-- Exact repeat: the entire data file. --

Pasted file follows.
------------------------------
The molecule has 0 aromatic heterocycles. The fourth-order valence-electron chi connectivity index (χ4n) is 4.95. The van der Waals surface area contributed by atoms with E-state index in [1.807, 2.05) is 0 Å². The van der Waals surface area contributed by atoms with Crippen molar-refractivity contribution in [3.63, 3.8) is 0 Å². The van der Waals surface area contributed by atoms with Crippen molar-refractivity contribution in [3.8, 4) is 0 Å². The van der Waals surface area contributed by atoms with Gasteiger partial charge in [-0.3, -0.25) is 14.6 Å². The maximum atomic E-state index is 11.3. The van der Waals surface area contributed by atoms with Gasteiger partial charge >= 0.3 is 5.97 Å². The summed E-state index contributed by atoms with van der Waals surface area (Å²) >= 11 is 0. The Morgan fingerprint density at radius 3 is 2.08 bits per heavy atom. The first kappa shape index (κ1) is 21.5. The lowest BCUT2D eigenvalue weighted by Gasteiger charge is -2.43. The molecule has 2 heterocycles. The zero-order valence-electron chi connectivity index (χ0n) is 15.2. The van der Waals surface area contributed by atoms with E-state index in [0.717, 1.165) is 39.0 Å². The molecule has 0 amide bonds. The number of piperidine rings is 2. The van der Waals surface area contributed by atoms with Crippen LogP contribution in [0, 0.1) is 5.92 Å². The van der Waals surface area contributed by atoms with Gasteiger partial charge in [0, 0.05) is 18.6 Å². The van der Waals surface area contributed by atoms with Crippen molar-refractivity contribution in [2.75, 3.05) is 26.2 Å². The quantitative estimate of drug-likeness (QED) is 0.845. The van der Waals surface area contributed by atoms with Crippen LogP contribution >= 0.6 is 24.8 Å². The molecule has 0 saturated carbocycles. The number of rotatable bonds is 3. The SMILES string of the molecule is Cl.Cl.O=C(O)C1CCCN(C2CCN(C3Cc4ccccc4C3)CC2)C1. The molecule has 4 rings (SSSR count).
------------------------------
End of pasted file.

The molecule has 0 aromatic heterocycles. The fourth-order valence-electron chi connectivity index (χ4n) is 4.95. The van der Waals surface area contributed by atoms with E-state index in [1.807, 2.05) is 0 Å². The van der Waals surface area contributed by atoms with Crippen molar-refractivity contribution in [3.63, 3.8) is 0 Å². The van der Waals surface area contributed by atoms with Crippen molar-refractivity contribution in [3.8, 4) is 0 Å². The van der Waals surface area contributed by atoms with Gasteiger partial charge in [-0.3, -0.25) is 14.6 Å². The maximum atomic E-state index is 11.3. The van der Waals surface area contributed by atoms with Gasteiger partial charge >= 0.3 is 5.97 Å². The summed E-state index contributed by atoms with van der Waals surface area (Å²) >= 11 is 0. The Morgan fingerprint density at radius 3 is 2.08 bits per heavy atom. The first kappa shape index (κ1) is 21.5. The lowest BCUT2D eigenvalue weighted by Gasteiger charge is -2.43. The molecule has 2 heterocycles. The zero-order valence-electron chi connectivity index (χ0n) is 15.2. The van der Waals surface area contributed by atoms with E-state index in [0.717, 1.165) is 39.0 Å². The molecule has 0 amide bonds. The number of piperidine rings is 2. The van der Waals surface area contributed by atoms with Crippen LogP contribution in [0, 0.1) is 5.92 Å². The van der Waals surface area contributed by atoms with Gasteiger partial charge in [0, 0.05) is 18.6 Å². The van der Waals surface area contributed by atoms with Crippen molar-refractivity contribution in [2.75, 3.05) is 26.2 Å². The quantitative estimate of drug-likeness (QED) is 0.845. The van der Waals surface area contributed by atoms with Crippen LogP contribution >= 0.6 is 24.8 Å². The molecule has 0 saturated carbocycles. The number of rotatable bonds is 3. The SMILES string of the molecule is Cl.Cl.O=C(O)C1CCCN(C2CCN(C3Cc4ccccc4C3)CC2)C1. The molecule has 4 rings (SSSR count).